Third, I got to know people. Although most of my colleagues thought my second year marked the beginning of my tenure track year, the reality is that deferring my tenure-track in favor of a second post doc year gave me time to meet at least one person in every department (not just academic departments). In fact, I would guess that of the almost 200 faculty members, I’ve personally met at least half of them…and certainly all of the faculty in related disciplines. This is important not only for a sense of inclusion but also because in transitioning from post doc to tenure-track, I was/am in the unique position of having input on a few important things. 1) I got to choose my faculty mentor. I was able to choose someone with complementing personal and professional characteristics who I know is well respected on campus; 2) I get to help put together my review committee. This means I can avoid the back stabbers and intentionally difficult faculty members in favor of those who will read my research with an objective but informed eye, and review my teaching from a pedagogical standpoint.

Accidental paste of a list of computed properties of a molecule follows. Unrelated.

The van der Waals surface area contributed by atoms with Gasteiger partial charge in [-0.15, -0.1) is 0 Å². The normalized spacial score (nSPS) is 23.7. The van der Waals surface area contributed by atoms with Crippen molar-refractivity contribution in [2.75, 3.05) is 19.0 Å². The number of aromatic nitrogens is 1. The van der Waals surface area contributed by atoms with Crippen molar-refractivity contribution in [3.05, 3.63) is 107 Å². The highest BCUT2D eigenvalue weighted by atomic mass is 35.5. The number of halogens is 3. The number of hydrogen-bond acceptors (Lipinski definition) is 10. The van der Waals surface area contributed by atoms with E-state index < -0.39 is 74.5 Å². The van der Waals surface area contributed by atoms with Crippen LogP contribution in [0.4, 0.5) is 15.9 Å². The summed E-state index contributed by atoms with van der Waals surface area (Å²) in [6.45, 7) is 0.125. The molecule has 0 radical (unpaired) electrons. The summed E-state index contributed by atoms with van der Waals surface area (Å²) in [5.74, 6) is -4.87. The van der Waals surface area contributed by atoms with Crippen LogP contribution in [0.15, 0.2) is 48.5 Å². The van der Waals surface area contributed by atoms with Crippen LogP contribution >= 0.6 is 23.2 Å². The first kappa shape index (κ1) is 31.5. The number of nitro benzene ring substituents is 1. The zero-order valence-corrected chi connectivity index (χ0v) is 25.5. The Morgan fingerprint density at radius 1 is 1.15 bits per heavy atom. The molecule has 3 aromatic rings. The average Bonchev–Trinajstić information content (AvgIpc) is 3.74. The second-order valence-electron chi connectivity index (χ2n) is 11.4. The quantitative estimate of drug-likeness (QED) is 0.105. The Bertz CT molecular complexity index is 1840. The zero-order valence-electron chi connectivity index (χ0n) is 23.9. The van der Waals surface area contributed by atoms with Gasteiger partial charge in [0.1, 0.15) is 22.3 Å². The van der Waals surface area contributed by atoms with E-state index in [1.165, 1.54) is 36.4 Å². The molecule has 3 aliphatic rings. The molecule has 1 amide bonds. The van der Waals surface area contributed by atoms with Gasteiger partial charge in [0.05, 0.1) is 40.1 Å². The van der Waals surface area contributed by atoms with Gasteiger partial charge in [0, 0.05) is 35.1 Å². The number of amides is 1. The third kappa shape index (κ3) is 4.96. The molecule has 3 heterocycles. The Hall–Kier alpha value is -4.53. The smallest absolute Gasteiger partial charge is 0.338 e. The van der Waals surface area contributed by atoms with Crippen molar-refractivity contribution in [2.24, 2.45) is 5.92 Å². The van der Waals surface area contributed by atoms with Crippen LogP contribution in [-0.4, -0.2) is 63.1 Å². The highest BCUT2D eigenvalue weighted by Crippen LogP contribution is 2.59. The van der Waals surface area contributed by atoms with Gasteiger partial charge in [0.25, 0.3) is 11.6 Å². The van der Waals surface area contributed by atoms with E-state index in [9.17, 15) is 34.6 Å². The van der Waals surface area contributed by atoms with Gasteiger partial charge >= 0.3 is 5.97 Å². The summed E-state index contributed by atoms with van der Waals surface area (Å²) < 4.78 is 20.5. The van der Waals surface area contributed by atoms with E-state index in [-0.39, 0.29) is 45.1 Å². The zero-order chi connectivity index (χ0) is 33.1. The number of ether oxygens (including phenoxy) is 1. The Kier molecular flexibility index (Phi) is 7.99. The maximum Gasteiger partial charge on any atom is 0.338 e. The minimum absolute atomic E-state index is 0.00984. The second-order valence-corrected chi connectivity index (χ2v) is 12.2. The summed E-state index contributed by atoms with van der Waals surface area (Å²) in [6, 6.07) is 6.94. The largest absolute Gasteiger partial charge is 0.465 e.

Fourth, I had time to develop my future courses. Teaching such a reduced course load allowed me to ‘experiment’ with varying course designs, texts, assignments, classroom activities, field trips, etc. Because the course evaluations from my post doc are not put in my tenure file, I could take chances without consequences. For someone like myself for whom teaching is priority one, this is invaluable. Having the time to properly plan a course, select the most up to date and relevant texts, and gather student input in course design is very rare in academia. But it can certainly only help ensure I am delivering content that is of interest and accessible to my students.